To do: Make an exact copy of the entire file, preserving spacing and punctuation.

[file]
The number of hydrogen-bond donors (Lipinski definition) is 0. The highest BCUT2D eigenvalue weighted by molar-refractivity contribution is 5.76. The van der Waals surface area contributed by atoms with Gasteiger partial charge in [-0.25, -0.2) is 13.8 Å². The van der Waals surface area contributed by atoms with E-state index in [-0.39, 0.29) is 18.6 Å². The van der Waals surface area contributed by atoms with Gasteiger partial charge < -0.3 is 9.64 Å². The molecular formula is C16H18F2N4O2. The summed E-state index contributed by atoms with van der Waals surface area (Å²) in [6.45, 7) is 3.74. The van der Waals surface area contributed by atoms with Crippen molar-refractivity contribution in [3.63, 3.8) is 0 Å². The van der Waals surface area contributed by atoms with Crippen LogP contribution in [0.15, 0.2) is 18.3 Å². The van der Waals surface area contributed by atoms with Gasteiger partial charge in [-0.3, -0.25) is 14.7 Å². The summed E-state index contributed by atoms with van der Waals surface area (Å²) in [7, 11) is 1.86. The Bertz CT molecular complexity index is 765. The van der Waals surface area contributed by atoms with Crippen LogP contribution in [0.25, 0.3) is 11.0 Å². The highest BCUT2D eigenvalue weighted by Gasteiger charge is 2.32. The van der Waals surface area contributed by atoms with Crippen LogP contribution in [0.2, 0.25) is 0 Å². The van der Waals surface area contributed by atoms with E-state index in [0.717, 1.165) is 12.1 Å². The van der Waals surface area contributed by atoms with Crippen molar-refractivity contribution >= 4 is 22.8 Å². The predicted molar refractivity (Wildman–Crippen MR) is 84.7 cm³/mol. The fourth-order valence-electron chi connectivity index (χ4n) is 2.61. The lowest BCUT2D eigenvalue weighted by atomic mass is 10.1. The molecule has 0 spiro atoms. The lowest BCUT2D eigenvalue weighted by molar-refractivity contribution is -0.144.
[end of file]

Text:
The number of hydrogen-bond donors (Lipinski definition) is 0. The highest BCUT2D eigenvalue weighted by molar-refractivity contribution is 5.76. The van der Waals surface area contributed by atoms with Gasteiger partial charge in [-0.25, -0.2) is 13.8 Å². The van der Waals surface area contributed by atoms with E-state index in [-0.39, 0.29) is 18.6 Å². The van der Waals surface area contributed by atoms with Gasteiger partial charge < -0.3 is 9.64 Å². The molecular formula is C16H18F2N4O2. The summed E-state index contributed by atoms with van der Waals surface area (Å²) in [6.45, 7) is 3.74. The van der Waals surface area contributed by atoms with Crippen molar-refractivity contribution in [3.63, 3.8) is 0 Å². The van der Waals surface area contributed by atoms with Crippen LogP contribution in [0.15, 0.2) is 18.3 Å². The van der Waals surface area contributed by atoms with Gasteiger partial charge in [-0.3, -0.25) is 14.7 Å². The summed E-state index contributed by atoms with van der Waals surface area (Å²) in [7, 11) is 1.86. The Bertz CT molecular complexity index is 765. The van der Waals surface area contributed by atoms with Crippen LogP contribution in [0.25, 0.3) is 11.0 Å². The highest BCUT2D eigenvalue weighted by Gasteiger charge is 2.32. The van der Waals surface area contributed by atoms with Crippen LogP contribution in [0.2, 0.25) is 0 Å². The van der Waals surface area contributed by atoms with E-state index in [0.717, 1.165) is 12.1 Å². The van der Waals surface area contributed by atoms with Crippen molar-refractivity contribution >= 4 is 22.8 Å². The predicted molar refractivity (Wildman–Crippen MR) is 84.7 cm³/mol. The fourth-order valence-electron chi connectivity index (χ4n) is 2.61. The lowest BCUT2D eigenvalue weighted by atomic mass is 10.1. The molecule has 0 spiro atoms. The lowest BCUT2D eigenvalue weighted by molar-refractivity contribution is -0.144.